Elsewhere on { feuilleton }
The book covers archive
The illustrators archive

Previously on { feuilleton }
Illustrating Lovecraft again
Die Farbe and The Colour Out of Space

Weekend links 622

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Testa Anatomica (1854) by Filippo Balbi.

The New School of the Anthropocene is “…an experiment. But it is also an act of repair. In partnership with October Gallery in London, we seek to reinstate the intellectual adventure and creative risk that formerly characterised arts education before the university system capitulated to market principles and managerial bureaucracy… (more)”

• “Every once in a while, you come across old music that generates a shock of new excitement.” Geeta Dayal on Oksana Linde whose electronic compositions are being released in a retrospective collection next month.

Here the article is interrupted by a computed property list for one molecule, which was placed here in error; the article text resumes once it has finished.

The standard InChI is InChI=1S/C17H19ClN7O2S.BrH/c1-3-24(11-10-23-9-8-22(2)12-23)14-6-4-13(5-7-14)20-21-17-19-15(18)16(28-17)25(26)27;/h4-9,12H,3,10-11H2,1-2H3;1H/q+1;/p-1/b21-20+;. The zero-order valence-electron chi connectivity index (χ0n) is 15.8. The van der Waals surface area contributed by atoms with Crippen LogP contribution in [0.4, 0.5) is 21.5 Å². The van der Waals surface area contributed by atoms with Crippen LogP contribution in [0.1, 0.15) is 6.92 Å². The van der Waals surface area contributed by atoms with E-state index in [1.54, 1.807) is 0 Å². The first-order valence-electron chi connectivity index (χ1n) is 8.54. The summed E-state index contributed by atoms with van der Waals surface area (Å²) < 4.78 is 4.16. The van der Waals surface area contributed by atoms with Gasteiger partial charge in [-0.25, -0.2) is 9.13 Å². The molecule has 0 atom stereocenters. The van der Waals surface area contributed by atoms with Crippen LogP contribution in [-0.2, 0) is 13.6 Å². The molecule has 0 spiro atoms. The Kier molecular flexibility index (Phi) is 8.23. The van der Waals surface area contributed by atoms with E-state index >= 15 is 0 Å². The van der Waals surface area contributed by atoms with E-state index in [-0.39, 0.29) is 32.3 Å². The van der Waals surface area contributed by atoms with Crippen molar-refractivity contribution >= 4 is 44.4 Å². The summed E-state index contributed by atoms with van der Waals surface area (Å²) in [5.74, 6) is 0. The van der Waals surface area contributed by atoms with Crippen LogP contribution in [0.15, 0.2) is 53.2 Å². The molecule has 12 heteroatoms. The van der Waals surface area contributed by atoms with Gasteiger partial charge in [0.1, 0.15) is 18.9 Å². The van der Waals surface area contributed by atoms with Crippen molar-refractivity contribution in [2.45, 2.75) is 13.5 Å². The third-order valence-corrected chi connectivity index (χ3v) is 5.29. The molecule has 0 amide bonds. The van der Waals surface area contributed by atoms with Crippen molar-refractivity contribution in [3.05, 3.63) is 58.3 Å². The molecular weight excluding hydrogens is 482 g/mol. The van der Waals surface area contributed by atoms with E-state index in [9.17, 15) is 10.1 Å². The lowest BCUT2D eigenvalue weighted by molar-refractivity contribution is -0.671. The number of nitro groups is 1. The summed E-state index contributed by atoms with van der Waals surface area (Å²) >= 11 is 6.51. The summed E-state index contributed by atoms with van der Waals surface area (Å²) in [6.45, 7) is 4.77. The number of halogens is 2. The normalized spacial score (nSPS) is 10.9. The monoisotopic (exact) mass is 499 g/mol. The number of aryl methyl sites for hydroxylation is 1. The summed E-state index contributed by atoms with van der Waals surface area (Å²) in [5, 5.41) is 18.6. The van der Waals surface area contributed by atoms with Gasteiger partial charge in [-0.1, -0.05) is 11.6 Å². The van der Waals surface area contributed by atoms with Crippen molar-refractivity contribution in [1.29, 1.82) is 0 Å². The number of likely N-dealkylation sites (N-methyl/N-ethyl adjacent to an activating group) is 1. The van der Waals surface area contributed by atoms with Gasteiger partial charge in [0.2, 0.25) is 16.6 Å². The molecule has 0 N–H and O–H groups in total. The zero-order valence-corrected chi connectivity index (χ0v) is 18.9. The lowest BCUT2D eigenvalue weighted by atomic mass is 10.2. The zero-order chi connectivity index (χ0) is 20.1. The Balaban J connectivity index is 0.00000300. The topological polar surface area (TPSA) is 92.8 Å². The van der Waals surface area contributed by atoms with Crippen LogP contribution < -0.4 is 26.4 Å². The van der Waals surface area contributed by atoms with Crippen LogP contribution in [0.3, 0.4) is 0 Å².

• More Walerian Borowczyk: Anatomy of the Devil, a collection of Borowczyk’s short stories, newly translated into English by Michael Levy, and with a cover design by the Quay Brothers.

• Washing machines, garden snails, and plastic surgery: A stroll through the Matmos catalogue. Related: “Why scientists are turning molecules into music.”

• Coming soon from Strange Attractor: Boogie Down Predictions, Hip Hop, Time and Afrofuturism, edited by Roy Christopher.

• At Spoon & Tamago: Exploring Japan’s historical landmarks and shrines in the middle of streets.

• New music: Adrian Sherwood Presents: Dub No Frontiers, music by female dub artists.

Winners of the 2022 Milky Way Photographer of the Year.

• A Vision In Many Voices: The art of Leo and Diane Dillon.

Molecular Delusion (1971) by Ramases | DNA Music (Molecular Meditation) (1985) by Riley McLaughlin | Pop Molecule (Molecular Pop 1) (2008) by Stereolab